We had entered the Willandra Lakes Region, a World Heritage Site covering 2400 square kilometres in NSW’s south-western corner, some 800km from Sydney. Now ‘fossil’ lakes, up to 45,000 years ago the 19 freshwater lakes of Willandra were interconnected and fed by Willandra Creek, then a major tributary of the Lachlan River. Once teeming with water but now merely parched land, they are an exceptionally rich source of fossils – plant, animal and human – dating back to before the last ice age. It is thought this is due to the alkaline quality of the soil. Regardless, it renders this region a unique portal to the Australia of long, long ago.
We arrived at Mungo National Park’s main campground, close to Lake Mungo, and lit a fire to fight off the impending desert chill as the day’s remaining light twinkled out on the horizon. It was a new moon and, while this made trips to the campground’s drop toilet interesting (mind you don’t trip over a roo), it made for one of the most dazzling displays of stars I’d ever had the pleasure of gazing upon.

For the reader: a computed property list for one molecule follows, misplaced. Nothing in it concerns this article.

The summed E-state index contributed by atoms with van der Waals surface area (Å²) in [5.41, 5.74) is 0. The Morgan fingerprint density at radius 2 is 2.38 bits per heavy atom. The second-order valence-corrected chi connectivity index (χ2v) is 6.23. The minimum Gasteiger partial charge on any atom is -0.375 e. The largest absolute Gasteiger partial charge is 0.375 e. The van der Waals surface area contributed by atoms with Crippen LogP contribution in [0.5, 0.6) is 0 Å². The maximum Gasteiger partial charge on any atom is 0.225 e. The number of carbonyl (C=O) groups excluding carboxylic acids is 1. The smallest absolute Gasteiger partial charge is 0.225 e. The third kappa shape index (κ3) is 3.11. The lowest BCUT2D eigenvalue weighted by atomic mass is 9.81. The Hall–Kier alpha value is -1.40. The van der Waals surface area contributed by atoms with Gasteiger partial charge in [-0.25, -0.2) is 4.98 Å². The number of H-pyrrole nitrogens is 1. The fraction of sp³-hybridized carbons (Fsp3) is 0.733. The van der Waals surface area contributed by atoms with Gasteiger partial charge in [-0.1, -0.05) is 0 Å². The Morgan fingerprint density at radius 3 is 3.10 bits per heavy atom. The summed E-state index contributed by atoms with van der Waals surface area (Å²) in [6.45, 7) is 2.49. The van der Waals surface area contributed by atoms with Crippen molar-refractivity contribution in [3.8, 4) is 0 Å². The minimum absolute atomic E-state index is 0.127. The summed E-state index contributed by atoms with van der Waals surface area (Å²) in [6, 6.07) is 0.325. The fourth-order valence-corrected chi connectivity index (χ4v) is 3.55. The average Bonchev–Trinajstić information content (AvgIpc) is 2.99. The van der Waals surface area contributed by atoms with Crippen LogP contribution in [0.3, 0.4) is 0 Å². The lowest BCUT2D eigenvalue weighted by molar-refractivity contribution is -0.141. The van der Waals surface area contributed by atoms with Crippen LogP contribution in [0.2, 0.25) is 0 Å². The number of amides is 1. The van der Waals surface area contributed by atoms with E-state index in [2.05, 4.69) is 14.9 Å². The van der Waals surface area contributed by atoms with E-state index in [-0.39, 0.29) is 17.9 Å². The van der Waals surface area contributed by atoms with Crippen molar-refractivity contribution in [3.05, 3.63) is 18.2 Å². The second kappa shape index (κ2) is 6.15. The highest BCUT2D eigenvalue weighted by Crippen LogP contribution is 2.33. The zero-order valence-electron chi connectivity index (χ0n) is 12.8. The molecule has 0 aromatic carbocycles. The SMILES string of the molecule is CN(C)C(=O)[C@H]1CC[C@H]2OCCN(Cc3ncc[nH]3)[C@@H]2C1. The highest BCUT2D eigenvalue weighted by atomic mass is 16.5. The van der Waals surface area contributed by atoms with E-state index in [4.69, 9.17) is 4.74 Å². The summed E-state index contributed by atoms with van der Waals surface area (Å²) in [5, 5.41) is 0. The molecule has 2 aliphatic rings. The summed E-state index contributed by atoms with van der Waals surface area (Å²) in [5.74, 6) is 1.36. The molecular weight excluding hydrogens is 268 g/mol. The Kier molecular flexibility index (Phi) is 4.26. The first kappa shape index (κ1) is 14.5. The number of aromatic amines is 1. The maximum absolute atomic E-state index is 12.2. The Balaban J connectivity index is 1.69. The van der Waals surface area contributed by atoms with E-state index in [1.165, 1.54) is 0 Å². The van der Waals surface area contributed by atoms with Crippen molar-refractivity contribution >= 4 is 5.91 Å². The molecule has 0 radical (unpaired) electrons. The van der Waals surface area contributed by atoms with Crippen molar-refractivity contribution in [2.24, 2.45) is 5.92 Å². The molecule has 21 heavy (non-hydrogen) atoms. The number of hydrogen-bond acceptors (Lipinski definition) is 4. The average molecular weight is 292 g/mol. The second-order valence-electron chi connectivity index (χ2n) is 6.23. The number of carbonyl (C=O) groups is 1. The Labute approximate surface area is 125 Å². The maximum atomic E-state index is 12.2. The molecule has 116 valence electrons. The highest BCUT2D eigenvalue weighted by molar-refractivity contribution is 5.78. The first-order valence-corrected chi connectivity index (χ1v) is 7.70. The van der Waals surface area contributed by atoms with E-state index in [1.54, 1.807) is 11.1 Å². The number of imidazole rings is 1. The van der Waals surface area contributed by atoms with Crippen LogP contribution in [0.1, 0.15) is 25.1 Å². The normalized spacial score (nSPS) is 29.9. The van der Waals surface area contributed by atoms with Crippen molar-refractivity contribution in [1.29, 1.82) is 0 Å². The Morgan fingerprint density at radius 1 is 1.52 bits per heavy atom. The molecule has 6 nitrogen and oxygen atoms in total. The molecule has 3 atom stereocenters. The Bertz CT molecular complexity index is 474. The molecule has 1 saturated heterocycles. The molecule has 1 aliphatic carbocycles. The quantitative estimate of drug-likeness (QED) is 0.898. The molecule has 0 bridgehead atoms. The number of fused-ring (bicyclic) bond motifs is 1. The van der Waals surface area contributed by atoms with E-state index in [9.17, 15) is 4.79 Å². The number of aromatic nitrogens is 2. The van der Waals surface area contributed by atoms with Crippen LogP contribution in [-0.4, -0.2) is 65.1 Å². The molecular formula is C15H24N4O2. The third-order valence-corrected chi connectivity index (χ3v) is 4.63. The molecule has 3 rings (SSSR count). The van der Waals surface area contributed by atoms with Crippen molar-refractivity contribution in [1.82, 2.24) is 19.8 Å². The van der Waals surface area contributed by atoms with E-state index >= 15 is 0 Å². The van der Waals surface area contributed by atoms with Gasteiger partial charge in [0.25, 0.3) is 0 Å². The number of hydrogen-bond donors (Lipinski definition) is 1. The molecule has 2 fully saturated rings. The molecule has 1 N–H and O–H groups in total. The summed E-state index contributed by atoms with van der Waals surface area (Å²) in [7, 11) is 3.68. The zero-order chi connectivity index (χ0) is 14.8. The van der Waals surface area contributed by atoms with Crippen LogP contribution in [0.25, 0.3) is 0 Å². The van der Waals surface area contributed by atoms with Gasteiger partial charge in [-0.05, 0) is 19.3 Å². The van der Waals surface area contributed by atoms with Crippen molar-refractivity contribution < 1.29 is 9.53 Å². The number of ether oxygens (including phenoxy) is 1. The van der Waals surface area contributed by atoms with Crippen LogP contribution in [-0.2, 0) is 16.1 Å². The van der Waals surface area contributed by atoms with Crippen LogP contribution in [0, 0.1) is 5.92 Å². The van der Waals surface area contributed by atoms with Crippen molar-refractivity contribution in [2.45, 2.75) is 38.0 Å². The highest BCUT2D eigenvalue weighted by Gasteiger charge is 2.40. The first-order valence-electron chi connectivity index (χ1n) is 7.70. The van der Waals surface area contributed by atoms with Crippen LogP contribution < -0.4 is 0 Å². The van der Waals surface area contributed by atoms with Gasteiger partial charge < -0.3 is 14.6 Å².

WALKING ON THE MOON
The next morning we drove down on to Lake Mungo. We arrived in the soupy pink light of dawn – perhaps Mungo’s most magical hour – and watched the shifting tapestry of the sky as the sun rose over the eastern bank of the old lake.
On this eastern side lies Mungo’s main attraction, a 26km stretch of ancient sand dunes known as the Walls of China, so named by the Chinese migrants who came to work on sheep farms here after European settlement. The Walls of China comprise a series of ‘lunettes’ – a rather beautiful word befitting the moon-like shapes and pinnacles carved into the sandstone by the howling westerly wind that whips across the lakebed. As well as its flamboyant displays of artistry, this wind serves to assist archaeologists by constantly shifting the sands and uncovering ancient fossils that tell of a long human occupation of this area, not to mention the giant ancestors of Australia’s most beloved fauna. Think wombats the size of hippos, kangaroos weighing 230kg, 5m-long goannas and a carnivorous marsupial lion big enough to eat them all.